Killing Machine: Are Praying Mantis Beneficial to Your Garden?

Video Update #2 from Dave Moore: Mantis hatching from an ootheca. Thank you Dave!

Update: Kathy Chapman shares this great video ~  Thanks Kathy!

Chinese Mantis Tenodera aridfolia sinensis ©Kim Smith 2013 copy

Chinese Mantis ~ Mantises have two spiked forelegs called “raptorial legs” that are used for grasping and securing captured prey.

The Truth About Praying Mantises ~

Are praying mantis beneficial to your garden? Yes and no, depending on which species of mantis you are referring. There are over 20 species native to the United States however, the mantises seen most frequently in our region are the European Mantis (Mantis religiosa) and the Chinese Mantis (Tenodera aridfolia sinensis), which were introduced to the United States in 1895  as biocontrols against other insects. They are generalist feeders and are not very effective at pest control. Mantids eat the hummingbird and bee as well as the pest. They also eat each other! The Chinese and European Mantises are fascinating creatures, but I would not purchase and release them into my garden. Chinese Mantis egg cases are easy to find in the fall. Look for the cases (called ootheca) in fields of goldenrod and Rosa rugosa.

Chinese Mantids have trianular-shaped heads with large compound eyes and three simple eyes between the antennae. Much research has been conducted on mantis eyesight. As do most mammalian predators, the mantis is capable of full stereoscopic vision and they are the only insects able to rotate their head a full 180 degrees.

Chinese Mantis Tenodera aridfolia sinensis -2 ©Kim Smith 2013. copy

In the second photo you can see the Chinese Mantis’s head is pivoting backward at a very narrow angle!

Click once to enlarge the image, and then click again to magnify.

Interesting note ~ A type of kung fu called Praying Mantis Kung Fu was developed in the Shandong province in the mid-16oos, and is said to be inspired by the quick movements and hunting techniques of the Chinese Mantis.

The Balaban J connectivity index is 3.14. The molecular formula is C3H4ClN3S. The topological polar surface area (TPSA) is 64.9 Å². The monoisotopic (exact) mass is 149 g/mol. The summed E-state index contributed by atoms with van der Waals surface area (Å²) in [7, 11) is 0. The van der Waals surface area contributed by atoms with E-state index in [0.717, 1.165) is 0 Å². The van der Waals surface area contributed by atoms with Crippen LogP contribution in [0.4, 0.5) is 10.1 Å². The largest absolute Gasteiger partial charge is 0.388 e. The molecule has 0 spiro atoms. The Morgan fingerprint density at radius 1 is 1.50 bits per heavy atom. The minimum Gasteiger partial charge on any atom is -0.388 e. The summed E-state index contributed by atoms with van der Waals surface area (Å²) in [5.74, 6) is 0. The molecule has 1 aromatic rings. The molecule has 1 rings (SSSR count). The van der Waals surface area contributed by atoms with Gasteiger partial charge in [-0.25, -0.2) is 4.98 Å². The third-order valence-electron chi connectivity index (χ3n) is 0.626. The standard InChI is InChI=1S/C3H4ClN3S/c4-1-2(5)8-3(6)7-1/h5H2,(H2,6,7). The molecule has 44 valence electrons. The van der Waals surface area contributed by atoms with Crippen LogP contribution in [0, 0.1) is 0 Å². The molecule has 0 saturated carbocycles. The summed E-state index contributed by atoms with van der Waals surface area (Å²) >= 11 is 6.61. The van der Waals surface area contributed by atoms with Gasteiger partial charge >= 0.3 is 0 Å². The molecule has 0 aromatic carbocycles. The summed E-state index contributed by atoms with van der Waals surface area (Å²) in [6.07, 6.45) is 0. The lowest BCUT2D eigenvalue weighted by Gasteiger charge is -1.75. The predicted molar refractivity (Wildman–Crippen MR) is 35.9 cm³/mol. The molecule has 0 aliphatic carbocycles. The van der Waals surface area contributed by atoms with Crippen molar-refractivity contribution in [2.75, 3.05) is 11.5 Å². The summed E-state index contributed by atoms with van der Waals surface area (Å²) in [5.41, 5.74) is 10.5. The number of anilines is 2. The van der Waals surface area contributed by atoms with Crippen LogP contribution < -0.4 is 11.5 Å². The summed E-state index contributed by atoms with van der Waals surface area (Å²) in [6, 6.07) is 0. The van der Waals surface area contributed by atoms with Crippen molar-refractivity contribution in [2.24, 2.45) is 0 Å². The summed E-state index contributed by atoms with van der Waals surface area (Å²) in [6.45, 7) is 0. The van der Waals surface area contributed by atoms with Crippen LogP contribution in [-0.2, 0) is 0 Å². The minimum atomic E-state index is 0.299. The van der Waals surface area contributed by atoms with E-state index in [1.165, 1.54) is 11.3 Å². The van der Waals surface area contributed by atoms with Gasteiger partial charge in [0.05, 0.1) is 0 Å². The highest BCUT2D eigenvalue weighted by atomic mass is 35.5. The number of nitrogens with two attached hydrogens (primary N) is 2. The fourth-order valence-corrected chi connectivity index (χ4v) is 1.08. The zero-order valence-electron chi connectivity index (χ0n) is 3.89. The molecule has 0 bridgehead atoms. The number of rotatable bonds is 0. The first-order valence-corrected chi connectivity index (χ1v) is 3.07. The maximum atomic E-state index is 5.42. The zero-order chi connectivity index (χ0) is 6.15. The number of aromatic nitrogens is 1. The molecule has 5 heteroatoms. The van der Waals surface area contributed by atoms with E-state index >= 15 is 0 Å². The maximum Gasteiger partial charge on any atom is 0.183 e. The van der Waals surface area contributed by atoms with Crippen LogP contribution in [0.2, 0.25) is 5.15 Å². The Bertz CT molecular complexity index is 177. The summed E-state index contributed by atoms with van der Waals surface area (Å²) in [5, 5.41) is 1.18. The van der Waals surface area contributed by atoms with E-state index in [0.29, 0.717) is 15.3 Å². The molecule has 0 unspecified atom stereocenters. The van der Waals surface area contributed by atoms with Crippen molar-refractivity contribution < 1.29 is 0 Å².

About Kim Smith

Currently creating documentary films about the Monarch Butterfly, Black Swallowtail Butterfly, and Gloucester's Feast of St. Joseph. Landscape designer for the Gloucester Harbor Walk Gardens. Designer, lecturer, author, illustrator, photographer. Visit my blog for more information about my landscape and interior design firm- Good Morning Gloucester daily contributor. Author/illustrator "Oh Garden of Fresh Possibilities! Notes from a Gloucester Garden"
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7 Responses to Killing Machine: Are Praying Mantis Beneficial to Your Garden?

  1. schooner39 says:

    Very interesting! Thanks Kim.

  2. Beautiful photos Kim…after (and while) they mate, the female praying mantis devours the male’s head for the fastest high energy meal around, to assure her eggs mature quickly. Wild, huh?

    • Kim Smith says:

      Yikes!! Great video Kathy and thank you for sharing. I had only read about this and think I want to unsee, especially the part where she eats the male’s head, while copulating!

  3. Dave Moore says:

    These folks are super eating machines and there are allot of them in the roadways now as they like the warm asphalt as it gets cooler- snakes and others also! I am constantly putting them off to the side of road when I walk this way but they just find their way back. Otherwise the vehicles get them (Road Kill). Lot’s in egg sacks.

    May like this also?
    Praying Mantis Egg Sack – Hatching

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